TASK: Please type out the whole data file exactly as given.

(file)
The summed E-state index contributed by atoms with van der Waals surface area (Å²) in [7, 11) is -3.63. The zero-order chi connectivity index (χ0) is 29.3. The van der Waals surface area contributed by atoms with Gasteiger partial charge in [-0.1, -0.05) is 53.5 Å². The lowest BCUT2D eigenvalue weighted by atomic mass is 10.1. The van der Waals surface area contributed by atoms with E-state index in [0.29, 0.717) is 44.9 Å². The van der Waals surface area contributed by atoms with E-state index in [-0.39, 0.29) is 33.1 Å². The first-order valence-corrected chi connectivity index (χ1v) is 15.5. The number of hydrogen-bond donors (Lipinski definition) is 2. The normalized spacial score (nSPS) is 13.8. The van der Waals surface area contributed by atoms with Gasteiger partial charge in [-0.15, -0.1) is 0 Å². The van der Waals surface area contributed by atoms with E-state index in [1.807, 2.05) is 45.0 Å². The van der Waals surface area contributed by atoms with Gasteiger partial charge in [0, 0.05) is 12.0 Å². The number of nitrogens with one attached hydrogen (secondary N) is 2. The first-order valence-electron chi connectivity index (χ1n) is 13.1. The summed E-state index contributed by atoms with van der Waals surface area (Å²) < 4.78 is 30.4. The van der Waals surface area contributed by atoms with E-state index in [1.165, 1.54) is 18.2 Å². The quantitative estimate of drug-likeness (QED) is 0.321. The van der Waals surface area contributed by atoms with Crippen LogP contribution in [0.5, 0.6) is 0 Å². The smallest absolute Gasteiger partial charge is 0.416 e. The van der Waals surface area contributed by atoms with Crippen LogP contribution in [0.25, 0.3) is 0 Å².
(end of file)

The summed E-state index contributed by atoms with van der Waals surface area (Å²) in [7, 11) is -3.63. The zero-order chi connectivity index (χ0) is 29.3. The van der Waals surface area contributed by atoms with Gasteiger partial charge in [-0.1, -0.05) is 53.5 Å². The lowest BCUT2D eigenvalue weighted by atomic mass is 10.1. The van der Waals surface area contributed by atoms with E-state index in [0.29, 0.717) is 44.9 Å². The van der Waals surface area contributed by atoms with E-state index in [-0.39, 0.29) is 33.1 Å². The first-order valence-corrected chi connectivity index (χ1v) is 15.5. The number of hydrogen-bond donors (Lipinski definition) is 2. The normalized spacial score (nSPS) is 13.8. The van der Waals surface area contributed by atoms with Gasteiger partial charge in [-0.15, -0.1) is 0 Å². The van der Waals surface area contributed by atoms with E-state index in [1.807, 2.05) is 45.0 Å². The van der Waals surface area contributed by atoms with Gasteiger partial charge in [0, 0.05) is 12.0 Å². The number of nitrogens with one attached hydrogen (secondary N) is 2. The first-order valence-electron chi connectivity index (χ1n) is 13.1. The summed E-state index contributed by atoms with van der Waals surface area (Å²) < 4.78 is 30.4. The van der Waals surface area contributed by atoms with E-state index in [1.165, 1.54) is 18.2 Å². The quantitative estimate of drug-likeness (QED) is 0.321. The van der Waals surface area contributed by atoms with Crippen LogP contribution in [0.5, 0.6) is 0 Å². The smallest absolute Gasteiger partial charge is 0.416 e. The van der Waals surface area contributed by atoms with Crippen LogP contribution in [0.25, 0.3) is 0 Å².